Behaviour: Pupil harrassment

25th February 2011 at 00:00
I was walking home when I came across some Year 8 boys from my school. When they saw me they started screaming and one of them followed me home, shouting at me. Can anything be done about them harassing me outside school?

What you said

"I got the bus home with a child who seriously disliked me last year. She was throwing things at me on the bus so I took this to the head of year and she was dragged in (to the office), her parents were called in and it was dealt with appropriately."


"This isn't only a school disciplinary matter: it's criminal. Take action yourself - report this to the police and tell them that you can identify those who have stalked and harassed you."


"Get a lawyer, choose three sets of parents of the group, contact them and say if this happens again you will get your lawyer to get a restraining order."


The expert view

There are two things to be aware of. First, if you are being intimidated and harassed by anyone, whether they are strangers or, as in this case, pupils from your school, you can report this to the police. Give as much detail as you can, including the names of the pupils together with an account of the verbal abuse they subjected you to. You do not say whether this was a one-off incident or if there has been similar behaviour in the past. Clearly, if there have been other incidents then you should make the police aware of this.

Second, you should report the incident to your headteacher. As your employer, the headteacher owes you a duty of care under the terms of the Health and Safety at Work Act 1974. This extends beyond the workplace if, as is the case here, the threat to your health and safety is related to your occupation. Mindful of this, your headteacher should conduct an investigation into the behaviour of the pupils and, where appropriate, take disciplinary action against them.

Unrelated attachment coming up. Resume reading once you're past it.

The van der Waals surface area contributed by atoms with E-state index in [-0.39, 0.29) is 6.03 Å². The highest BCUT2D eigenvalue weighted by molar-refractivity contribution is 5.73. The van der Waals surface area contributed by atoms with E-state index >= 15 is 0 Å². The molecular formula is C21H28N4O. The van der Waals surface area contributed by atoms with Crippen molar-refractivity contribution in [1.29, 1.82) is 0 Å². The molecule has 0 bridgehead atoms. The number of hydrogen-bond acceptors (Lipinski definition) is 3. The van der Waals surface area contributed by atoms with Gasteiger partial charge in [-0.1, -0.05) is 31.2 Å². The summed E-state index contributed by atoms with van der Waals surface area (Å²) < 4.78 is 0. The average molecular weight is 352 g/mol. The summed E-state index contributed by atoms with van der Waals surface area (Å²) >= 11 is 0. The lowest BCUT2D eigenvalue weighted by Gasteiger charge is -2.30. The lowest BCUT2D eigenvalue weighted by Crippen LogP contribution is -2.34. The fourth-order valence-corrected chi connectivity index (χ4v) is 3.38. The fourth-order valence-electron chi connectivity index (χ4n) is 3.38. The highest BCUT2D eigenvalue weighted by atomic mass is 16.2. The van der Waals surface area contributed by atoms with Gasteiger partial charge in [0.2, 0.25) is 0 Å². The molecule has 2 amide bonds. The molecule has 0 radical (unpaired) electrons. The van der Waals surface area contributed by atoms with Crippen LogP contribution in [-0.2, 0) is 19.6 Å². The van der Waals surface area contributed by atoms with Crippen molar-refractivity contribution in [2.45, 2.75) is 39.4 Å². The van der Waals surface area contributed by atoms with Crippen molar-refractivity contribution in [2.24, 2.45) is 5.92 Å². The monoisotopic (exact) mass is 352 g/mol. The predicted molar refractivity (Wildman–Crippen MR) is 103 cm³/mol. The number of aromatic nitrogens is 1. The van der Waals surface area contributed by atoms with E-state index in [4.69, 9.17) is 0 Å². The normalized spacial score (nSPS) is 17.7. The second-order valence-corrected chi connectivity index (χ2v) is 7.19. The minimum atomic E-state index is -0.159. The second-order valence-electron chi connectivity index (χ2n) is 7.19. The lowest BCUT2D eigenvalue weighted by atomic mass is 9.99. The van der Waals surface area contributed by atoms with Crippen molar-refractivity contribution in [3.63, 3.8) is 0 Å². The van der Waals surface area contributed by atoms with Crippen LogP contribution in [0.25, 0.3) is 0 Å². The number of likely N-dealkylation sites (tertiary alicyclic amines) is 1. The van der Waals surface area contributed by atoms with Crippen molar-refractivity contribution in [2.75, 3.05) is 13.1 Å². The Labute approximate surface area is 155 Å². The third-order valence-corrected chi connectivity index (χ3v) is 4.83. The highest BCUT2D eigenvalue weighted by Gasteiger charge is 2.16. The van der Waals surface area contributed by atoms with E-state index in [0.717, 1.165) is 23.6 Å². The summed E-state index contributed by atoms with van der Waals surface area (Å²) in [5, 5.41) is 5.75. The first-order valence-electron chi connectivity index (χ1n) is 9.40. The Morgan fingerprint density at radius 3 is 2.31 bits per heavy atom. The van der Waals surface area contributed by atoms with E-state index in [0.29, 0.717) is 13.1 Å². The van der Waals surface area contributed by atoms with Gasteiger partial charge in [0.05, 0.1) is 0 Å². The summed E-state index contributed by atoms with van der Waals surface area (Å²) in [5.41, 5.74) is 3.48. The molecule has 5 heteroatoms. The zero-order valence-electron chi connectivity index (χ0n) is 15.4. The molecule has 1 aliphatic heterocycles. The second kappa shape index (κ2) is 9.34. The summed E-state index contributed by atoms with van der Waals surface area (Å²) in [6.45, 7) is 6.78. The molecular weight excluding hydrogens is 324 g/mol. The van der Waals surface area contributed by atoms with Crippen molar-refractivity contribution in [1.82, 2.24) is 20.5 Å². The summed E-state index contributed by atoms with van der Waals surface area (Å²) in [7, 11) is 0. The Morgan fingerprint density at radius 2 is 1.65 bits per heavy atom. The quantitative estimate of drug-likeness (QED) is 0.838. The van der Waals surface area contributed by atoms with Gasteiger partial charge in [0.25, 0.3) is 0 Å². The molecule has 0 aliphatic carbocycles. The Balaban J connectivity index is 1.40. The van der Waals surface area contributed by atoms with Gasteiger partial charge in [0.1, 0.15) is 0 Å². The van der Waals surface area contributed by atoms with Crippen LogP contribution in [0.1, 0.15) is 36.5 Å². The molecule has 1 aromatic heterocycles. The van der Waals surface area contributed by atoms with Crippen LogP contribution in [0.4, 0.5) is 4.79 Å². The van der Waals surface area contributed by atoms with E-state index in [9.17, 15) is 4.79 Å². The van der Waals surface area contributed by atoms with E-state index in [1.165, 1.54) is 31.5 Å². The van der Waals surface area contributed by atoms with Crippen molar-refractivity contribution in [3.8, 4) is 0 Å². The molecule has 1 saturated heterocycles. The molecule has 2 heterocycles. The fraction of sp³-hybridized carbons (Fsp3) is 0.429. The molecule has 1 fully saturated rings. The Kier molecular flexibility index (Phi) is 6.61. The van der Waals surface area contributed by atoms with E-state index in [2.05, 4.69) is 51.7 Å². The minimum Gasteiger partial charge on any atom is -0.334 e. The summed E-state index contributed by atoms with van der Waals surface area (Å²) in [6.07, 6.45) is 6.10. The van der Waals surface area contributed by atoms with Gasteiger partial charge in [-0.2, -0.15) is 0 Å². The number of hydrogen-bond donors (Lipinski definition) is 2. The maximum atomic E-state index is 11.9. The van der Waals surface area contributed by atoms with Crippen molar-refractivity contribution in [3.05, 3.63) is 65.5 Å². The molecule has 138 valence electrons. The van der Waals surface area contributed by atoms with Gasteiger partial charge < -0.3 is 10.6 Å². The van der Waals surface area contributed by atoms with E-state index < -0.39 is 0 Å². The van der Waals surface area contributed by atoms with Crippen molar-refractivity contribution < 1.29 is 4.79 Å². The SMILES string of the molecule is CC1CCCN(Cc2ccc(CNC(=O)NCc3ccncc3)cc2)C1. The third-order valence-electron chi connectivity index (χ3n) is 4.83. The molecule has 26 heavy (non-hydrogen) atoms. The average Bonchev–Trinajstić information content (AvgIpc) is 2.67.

As an absolute minimum, the head will want to seek assurances from the pupils that there will be no repetition of such behaviour towards you or any other member of staff. Additionally, the head should check the school's behaviour and anti-bullying and harassment policies to see whether this kind of behaviour is mentioned and, if not, amend the policies accordingly.

With incidents of this kind it is crucial that the headteacher is seen to act swiftly and fairly. Provided they do so, staff and pupils should be left in no doubt that such behaviour will not be tolerated.

Ken McAdam is lead member adviser, legal and member services, for teaching union ATL. Visit



- Report harassment to the police and give them as much detail as possible.

- Report the incident to your headteacher, even if it takes place outside school.

- Seek assurances that there will be no repeat of this type of behaviour.


- Tolerate harassment from pupils outside of school.

Log-in as an existing print or digital subscriber

Forgotten your subscriber ID?


To access this content and the full TES archive, subscribe now.

View subscriber offers


Get TES online and delivered to your door – for less than the price of a coffee

Save 33% off the cover price with this great subscription offer. Every copy delivered to your door by first-class post, plus full access to TES online and the TES app for just £1.90 per week.
Subscribers also enjoy a range of fantastic offers and benefits worth over £270:

  • Discounts off TES Institute courses
  • Access over 200,000 articles in the TES online archive
  • Free Tastecard membership worth £79.99
  • Discounts with Zipcar,, Virgin Wines and other partners
Order your low-cost subscription today